Wellingborough Council will celebrate St George’s Day with the raising of the national flag on Wednesday 23 April at 10am outside the council offices at Swanspool House. Everyone is welcome to attend the short ceremony.
St George is the patron saint of England, and is popularly identified with English ideals of honour, bravery and gallantry, but he wasn't English at all.
He was born to Christian parents around 270 AD in Cappadocia, an area which is now in Turkey. He was a soldier who rose through the ranks of the Roman army, and later protested against the pagan leader, the Emperor Diocletian, who led Rome's persecutions of Christians.
George tore up the Emperor's order against Christians, which infuriated Diocletian. George was imprisoned and tortured, but refused to deny his faith. Eventually he was dragged through the streets of Lydda in Palestine and beheaded on 23 April in the year 303 AD. It's said that Diocletian's wife was so impressed by George's bravery and loyalty to his religion that she became a Christian and that she too was executed for her faith.
The earliest known British reference to St George occurs in an account by St Adamnan, the 7th century Abbot of Iona. The popularity of St George in England grew during the crusades of the 1100s and 1200s, with returning crusaders telling of a miracle vision that led them into a victorious battle.
In 1222, the Council of Oxford declared April 23 to be St George's Day and he became regarded as a special protector of the English. In 1415 St George's Day became a national feast day, after Henry V's speech at the Battle of Agincourt invoked St George as the patron saint of England. The national day was celebrated as widely as Christmas, but had waned in popularity by the end of the 18th century after the union with Scotland.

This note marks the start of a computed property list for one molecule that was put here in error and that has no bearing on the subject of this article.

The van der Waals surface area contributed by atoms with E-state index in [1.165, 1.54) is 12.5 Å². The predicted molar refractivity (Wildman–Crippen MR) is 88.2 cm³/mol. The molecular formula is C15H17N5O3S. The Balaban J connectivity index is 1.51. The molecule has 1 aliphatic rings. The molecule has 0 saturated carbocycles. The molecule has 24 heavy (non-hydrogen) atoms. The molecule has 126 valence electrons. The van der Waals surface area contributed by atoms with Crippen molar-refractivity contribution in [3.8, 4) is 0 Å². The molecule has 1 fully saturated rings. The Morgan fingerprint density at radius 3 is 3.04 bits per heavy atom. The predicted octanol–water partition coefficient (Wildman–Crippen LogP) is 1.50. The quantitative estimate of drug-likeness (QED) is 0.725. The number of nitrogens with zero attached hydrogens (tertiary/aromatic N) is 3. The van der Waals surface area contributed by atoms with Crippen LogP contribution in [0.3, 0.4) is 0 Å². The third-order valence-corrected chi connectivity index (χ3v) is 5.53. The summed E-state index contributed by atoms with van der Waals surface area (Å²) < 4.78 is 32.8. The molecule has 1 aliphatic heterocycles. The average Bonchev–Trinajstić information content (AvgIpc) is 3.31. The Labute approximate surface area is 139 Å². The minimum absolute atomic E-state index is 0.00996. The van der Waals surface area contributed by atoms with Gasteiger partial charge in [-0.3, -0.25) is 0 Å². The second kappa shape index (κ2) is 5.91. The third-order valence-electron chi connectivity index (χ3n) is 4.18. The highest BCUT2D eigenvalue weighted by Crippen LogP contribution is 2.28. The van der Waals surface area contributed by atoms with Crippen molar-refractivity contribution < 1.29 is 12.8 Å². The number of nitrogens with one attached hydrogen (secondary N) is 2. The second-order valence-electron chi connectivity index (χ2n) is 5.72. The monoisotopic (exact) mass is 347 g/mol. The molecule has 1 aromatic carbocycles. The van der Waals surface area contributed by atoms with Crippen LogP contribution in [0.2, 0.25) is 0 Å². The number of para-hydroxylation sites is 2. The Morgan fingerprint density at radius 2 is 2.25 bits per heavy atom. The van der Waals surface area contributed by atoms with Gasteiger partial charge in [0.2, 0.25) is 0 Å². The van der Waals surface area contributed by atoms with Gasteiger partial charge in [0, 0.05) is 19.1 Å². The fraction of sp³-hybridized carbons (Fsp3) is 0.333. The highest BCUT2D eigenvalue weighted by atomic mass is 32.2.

Today, it is reported that only one in five people know that St George's Day is 23 April.
The famous legend of St George and the dragon is over a thousand years old, and was first credited to him in the 12th century, long after his death.
The tale goes that a dragon terrorised the town of Silene in Libya and when people came to collect water they would disturb the dragon. They offered sheep as a sacrifice, but when they had no more sheep to offer they had to provide human sacrifices. They drew lots and eventually the king's daughter was selected.
The story then tells how George was passing through on a white stallion and heard about the sacrifice of the princess. He dismounted, protected himself with the sign of the cross, and fought and slayed the dragon on foot thereby rescuing the princess. In gratitude, the people of the town converted to Christianity.
This image of St George, dressed in a white tunic with a red cross, astride a stallion and slaying dragon as he saves a fair maiden, is the most familiar to us today. The George Cross was inaugurated by King George VI in 1940 for 'acts of the greatest heroism or the most conspicuous courage in circumstances of extreme danger'. It is usually awarded to civilians and St George slaying the dragon is depicted on the silver cross.
St George is patron saint not only of England, but also Catalonia, Georgia, Lithuania, Palestine, Portugal, and Greece among others. He's also patron saint of soldiers, archers, cavalry and chivalry, farmers and field workers. In recent years he has been adopted as the patron saint of the scouts.